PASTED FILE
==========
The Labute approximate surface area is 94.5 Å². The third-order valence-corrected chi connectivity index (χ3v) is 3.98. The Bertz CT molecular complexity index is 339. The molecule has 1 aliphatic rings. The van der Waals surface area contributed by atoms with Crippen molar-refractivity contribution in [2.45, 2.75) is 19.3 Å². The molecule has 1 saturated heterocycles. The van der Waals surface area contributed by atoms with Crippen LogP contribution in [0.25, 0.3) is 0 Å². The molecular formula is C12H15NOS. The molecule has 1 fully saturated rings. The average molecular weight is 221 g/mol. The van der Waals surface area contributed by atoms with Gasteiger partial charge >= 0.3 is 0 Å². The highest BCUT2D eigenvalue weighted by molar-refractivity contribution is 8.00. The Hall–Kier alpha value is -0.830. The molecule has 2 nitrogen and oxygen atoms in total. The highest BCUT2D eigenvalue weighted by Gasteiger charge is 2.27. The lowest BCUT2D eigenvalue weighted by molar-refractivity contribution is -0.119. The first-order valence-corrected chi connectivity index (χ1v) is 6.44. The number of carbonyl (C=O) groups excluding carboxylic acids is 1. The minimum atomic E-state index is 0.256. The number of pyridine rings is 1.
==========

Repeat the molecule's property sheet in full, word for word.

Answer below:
The Labute approximate surface area is 94.5 Å². The third-order valence-corrected chi connectivity index (χ3v) is 3.98. The Bertz CT molecular complexity index is 339. The molecule has 1 aliphatic rings. The van der Waals surface area contributed by atoms with Crippen molar-refractivity contribution in [2.45, 2.75) is 19.3 Å². The molecule has 1 saturated heterocycles. The van der Waals surface area contributed by atoms with Crippen LogP contribution in [0.25, 0.3) is 0 Å². The molecular formula is C12H15NOS. The molecule has 1 fully saturated rings. The average molecular weight is 221 g/mol. The van der Waals surface area contributed by atoms with Gasteiger partial charge >= 0.3 is 0 Å². The highest BCUT2D eigenvalue weighted by molar-refractivity contribution is 8.00. The Hall–Kier alpha value is -0.830. The molecule has 2 nitrogen and oxygen atoms in total. The highest BCUT2D eigenvalue weighted by Gasteiger charge is 2.27. The lowest BCUT2D eigenvalue weighted by molar-refractivity contribution is -0.119. The first-order valence-corrected chi connectivity index (χ1v) is 6.44. The number of carbonyl (C=O) groups excluding carboxylic acids is 1. The minimum atomic E-state index is 0.256. The number of pyridine rings is 1.